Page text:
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Eternal One: Hear this, you priests! Pay attention, you leaders of Israel!
        Hear all of you in the royal court, My judgment is against you!
    You’ve been a snare at Mizpah, a net spread out on Mount Tabor;
        you’ve led the people astray:
    Those who have revolted against Me have dug a deep pit of slaughter,
        so I’m going to punish all of you.

God is describing the fate of those rebellious leaders who have dug a deep hole: because of their depravity, they will be led to slavery in shackles.

Hosea’s prophecy is fulfilled in 722 b.c., when Shalmaneser V leads his Assyrian army to conquer Samaria, the capital city of Israel. But leveling the city and slaughtering countless citizens isn’t what ends Israel’s legacy. In the years following the war, Sargon II systematically deports the remaining Israelites to cities in the Assyrian Empire and repopulates Samaria with foreigners to suppress future rebellions. This policy decimates the cultures of the ten tribes who inhabited the Northern Kingdom and leads to the fabled “Lost Tribes of Israel.”

It may be assumed that the members of the ten tribes assimilate into their new cultures and abandon their history and religion; they simply blend into their surroundings to survive. However, in the third century a.d., Christian poet Commodian compiles the writings of several early rabbis and weaves the story of the ten tribes’ post-deportation lives. These ten tribes reside in a sort of paradise beyond a river, where everyone lives long lives, experiences no pain, and follows God’s laws. One day, the story goes, these tribes will return to Jerusalem, recapture her, and dwell in her.

    I know Ephraim; Israel isn’t hiding from Me.
        Even now Ephraim plays the part of a whore;
        Israel is covering herself in impurity.
    They’re so caught up in their way of life
        that they can’t return to their God.
    They have a spirit of prostitution within them,
        so they don’t know Me; I am the Eternal One.

    The pride of Israel testifies against her to her very face.
        Israel (which is called Ephraim) will stagger because of its guilt.
        Judah, too, will stagger with them.
    They’ll go with their flocks and their herds to seek Me,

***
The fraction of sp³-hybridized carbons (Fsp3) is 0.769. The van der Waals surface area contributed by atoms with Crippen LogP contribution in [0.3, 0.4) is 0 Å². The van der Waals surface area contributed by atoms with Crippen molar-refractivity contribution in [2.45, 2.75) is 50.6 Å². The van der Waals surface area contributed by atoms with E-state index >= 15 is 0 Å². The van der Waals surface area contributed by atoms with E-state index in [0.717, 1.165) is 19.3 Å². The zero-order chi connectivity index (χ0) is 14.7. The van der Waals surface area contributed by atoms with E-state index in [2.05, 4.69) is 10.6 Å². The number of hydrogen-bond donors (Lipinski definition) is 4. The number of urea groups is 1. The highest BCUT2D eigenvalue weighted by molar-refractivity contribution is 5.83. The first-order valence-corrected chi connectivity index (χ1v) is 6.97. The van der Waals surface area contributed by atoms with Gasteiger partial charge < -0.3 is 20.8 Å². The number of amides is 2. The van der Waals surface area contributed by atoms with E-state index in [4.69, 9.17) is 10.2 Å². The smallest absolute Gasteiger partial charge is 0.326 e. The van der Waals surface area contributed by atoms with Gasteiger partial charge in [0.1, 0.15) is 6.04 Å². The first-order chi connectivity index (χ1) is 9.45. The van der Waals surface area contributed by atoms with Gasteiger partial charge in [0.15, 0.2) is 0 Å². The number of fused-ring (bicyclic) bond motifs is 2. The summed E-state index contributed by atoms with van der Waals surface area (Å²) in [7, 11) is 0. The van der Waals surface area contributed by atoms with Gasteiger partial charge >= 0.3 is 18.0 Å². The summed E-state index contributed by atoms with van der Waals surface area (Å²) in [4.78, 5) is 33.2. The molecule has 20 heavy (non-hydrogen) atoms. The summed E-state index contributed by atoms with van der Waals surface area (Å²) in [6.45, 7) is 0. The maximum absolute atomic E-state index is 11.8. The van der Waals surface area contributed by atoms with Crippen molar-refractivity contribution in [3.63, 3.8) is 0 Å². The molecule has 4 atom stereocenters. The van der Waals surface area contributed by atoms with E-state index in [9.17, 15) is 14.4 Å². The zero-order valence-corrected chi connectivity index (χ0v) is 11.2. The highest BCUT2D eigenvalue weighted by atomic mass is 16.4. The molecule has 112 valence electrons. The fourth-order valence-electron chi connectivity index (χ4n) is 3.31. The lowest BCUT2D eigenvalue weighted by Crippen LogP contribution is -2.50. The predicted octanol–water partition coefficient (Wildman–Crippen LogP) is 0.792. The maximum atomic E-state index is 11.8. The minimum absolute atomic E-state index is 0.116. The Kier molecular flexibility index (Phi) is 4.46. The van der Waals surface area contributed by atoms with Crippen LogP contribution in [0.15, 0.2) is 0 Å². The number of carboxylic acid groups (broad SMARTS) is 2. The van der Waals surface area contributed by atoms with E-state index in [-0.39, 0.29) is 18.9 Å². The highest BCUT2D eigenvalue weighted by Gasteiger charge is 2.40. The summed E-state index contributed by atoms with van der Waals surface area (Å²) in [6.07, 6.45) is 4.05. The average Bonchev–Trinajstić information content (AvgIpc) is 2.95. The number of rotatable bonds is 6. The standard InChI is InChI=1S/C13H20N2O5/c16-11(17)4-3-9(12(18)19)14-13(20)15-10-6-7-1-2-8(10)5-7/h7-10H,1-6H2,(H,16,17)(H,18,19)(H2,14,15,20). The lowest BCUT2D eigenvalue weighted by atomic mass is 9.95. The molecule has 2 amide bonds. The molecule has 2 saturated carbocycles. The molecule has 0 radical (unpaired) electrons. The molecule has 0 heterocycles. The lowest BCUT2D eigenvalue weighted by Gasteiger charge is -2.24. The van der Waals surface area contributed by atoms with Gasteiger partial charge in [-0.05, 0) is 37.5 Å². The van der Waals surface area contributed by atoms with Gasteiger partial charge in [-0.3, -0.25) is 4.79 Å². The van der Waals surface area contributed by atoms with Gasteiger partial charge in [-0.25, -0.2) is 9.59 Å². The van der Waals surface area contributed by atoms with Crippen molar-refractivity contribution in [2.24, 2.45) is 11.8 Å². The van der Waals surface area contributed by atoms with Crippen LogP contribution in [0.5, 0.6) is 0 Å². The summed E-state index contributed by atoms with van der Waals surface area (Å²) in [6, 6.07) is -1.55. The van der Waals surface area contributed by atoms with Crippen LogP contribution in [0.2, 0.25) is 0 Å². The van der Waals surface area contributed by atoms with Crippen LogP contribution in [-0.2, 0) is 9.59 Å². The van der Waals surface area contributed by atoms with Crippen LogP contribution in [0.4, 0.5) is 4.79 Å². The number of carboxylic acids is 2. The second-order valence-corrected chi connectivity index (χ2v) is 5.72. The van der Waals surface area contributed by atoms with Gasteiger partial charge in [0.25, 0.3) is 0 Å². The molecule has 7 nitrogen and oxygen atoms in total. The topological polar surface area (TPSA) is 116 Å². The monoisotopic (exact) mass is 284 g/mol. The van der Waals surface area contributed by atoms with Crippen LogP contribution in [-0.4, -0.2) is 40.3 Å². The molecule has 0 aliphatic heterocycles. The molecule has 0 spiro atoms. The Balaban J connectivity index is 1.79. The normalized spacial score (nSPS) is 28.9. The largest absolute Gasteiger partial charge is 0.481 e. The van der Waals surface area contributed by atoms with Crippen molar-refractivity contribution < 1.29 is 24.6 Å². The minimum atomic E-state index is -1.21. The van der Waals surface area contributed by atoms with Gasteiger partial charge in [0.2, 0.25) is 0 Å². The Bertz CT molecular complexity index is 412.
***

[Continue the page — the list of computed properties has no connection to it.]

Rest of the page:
offering a multitude of sacrifices, but they won’t find Me because they are abandoned.
    They’ve been unfaithful to Me, the Eternal,
        and produced defiled, illegitimate children.
    Now at a new moon, a foreign nation will devour them and their fields.

    Blow the ram’s horn in Gibeah,
        sound the trumpet in Ramah, and raise a war cry in Beth-aven.
    Even as your cities fall, Benjamin, more armies are behind you!
    Ephraim will be devastated when they are punished with this invasion from the south.
        (This is sure to happen, and I’m announcing it to all the tribes of Israel!)
10     But I’ll also punish the leaders of Judah—
        I’ll pour out My wrath on them like water—
    Because they’re trying to snatch this territory of Benjamin’s.
        They’ve become like the dishonest people who move boundary-stones.
11     Ephraim is oppressed, crushed by punishment,
        because he insists on pursuing empty ways and trusting others to save him.

12     In My judgments I’m like a disease that devours Ephraim as a moth eats wool,
        like an infected wound to the people of Judah.
13     But when Ephraim saw how sick he was
        and Judah saw his open sore,
    Ephraim went to Assyria and sent to the great king for relief.
        But a foreign ruler can’t cure you; he can’t heal your sore.

The great king is the king of Assyria from whom both Israel and Judah eventually seek help.

14     I’ll be like a lion to Ephraim,
        like a young lion to the people of Judah.
    I’ll tear them to pieces myself and make off with My kill.
        I’ll carry it away, and no one will be able to take it from Me.
15     I’ll go back to My lair and stay there until they admit their guilt and come looking for Me.
        In their distress, they’ll desperately try to find Me.

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